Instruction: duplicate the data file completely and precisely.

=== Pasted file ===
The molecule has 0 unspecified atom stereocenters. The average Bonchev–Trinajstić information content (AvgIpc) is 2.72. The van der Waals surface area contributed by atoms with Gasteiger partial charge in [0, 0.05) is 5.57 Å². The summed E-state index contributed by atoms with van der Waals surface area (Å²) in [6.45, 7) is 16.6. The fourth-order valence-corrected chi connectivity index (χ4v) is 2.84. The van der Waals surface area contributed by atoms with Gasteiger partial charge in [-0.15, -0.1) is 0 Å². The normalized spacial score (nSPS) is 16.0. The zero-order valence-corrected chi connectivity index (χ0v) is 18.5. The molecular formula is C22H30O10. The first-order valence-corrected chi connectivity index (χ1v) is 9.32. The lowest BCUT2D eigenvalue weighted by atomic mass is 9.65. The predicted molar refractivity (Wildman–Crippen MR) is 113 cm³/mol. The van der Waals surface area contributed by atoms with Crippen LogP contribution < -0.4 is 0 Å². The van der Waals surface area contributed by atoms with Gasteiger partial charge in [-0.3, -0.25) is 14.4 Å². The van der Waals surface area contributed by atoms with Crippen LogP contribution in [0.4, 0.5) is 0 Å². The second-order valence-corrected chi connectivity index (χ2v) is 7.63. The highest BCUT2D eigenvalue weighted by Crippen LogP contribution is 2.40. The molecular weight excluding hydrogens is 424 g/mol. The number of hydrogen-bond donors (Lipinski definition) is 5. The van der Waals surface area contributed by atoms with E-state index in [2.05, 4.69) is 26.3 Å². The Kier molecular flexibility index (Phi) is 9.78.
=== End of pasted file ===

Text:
The molecule has 0 unspecified atom stereocenters. The average Bonchev–Trinajstić information content (AvgIpc) is 2.72. The van der Waals surface area contributed by atoms with Gasteiger partial charge in [0, 0.05) is 5.57 Å². The summed E-state index contributed by atoms with van der Waals surface area (Å²) in [6.45, 7) is 16.6. The fourth-order valence-corrected chi connectivity index (χ4v) is 2.84. The van der Waals surface area contributed by atoms with Gasteiger partial charge in [-0.15, -0.1) is 0 Å². The normalized spacial score (nSPS) is 16.0. The zero-order valence-corrected chi connectivity index (χ0v) is 18.5. The molecular formula is C22H30O10. The first-order valence-corrected chi connectivity index (χ1v) is 9.32. The lowest BCUT2D eigenvalue weighted by atomic mass is 9.65. The predicted molar refractivity (Wildman–Crippen MR) is 113 cm³/mol. The van der Waals surface area contributed by atoms with Crippen LogP contribution < -0.4 is 0 Å². The van der Waals surface area contributed by atoms with Gasteiger partial charge in [-0.3, -0.25) is 14.4 Å². The van der Waals surface area contributed by atoms with Crippen LogP contribution in [0.4, 0.5) is 0 Å². The second-order valence-corrected chi connectivity index (χ2v) is 7.63. The highest BCUT2D eigenvalue weighted by Crippen LogP contribution is 2.40. The molecular weight excluding hydrogens is 424 g/mol. The number of hydrogen-bond donors (Lipinski definition) is 5. The van der Waals surface area contributed by atoms with E-state index in [2.05, 4.69) is 26.3 Å². The Kier molecular flexibility index (Phi) is 9.78.